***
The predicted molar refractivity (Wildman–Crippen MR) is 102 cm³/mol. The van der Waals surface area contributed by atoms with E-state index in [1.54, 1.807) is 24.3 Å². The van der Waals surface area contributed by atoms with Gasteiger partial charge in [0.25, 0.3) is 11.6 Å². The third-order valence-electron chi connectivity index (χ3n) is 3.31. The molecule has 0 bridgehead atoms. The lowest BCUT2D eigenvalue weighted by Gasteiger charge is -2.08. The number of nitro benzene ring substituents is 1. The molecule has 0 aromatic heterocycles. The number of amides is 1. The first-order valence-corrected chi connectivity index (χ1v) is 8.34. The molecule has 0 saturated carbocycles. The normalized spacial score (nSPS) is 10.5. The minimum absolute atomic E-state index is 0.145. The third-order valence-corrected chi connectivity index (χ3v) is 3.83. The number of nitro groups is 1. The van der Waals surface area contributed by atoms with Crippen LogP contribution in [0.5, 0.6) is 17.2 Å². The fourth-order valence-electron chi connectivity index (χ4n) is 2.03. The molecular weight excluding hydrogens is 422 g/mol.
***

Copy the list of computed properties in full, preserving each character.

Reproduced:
The predicted molar refractivity (Wildman–Crippen MR) is 102 cm³/mol. The van der Waals surface area contributed by atoms with E-state index in [1.54, 1.807) is 24.3 Å². The van der Waals surface area contributed by atoms with Gasteiger partial charge in [0.25, 0.3) is 11.6 Å². The third-order valence-electron chi connectivity index (χ3n) is 3.31. The molecule has 0 bridgehead atoms. The lowest BCUT2D eigenvalue weighted by Gasteiger charge is -2.08. The number of nitro benzene ring substituents is 1. The molecule has 0 aromatic heterocycles. The number of amides is 1. The first-order valence-corrected chi connectivity index (χ1v) is 8.34. The molecule has 0 saturated carbocycles. The normalized spacial score (nSPS) is 10.5. The minimum absolute atomic E-state index is 0.145. The third-order valence-corrected chi connectivity index (χ3v) is 3.83. The number of nitro groups is 1. The van der Waals surface area contributed by atoms with Crippen LogP contribution in [0.5, 0.6) is 17.2 Å². The fourth-order valence-electron chi connectivity index (χ4n) is 2.03. The molecular weight excluding hydrogens is 422 g/mol.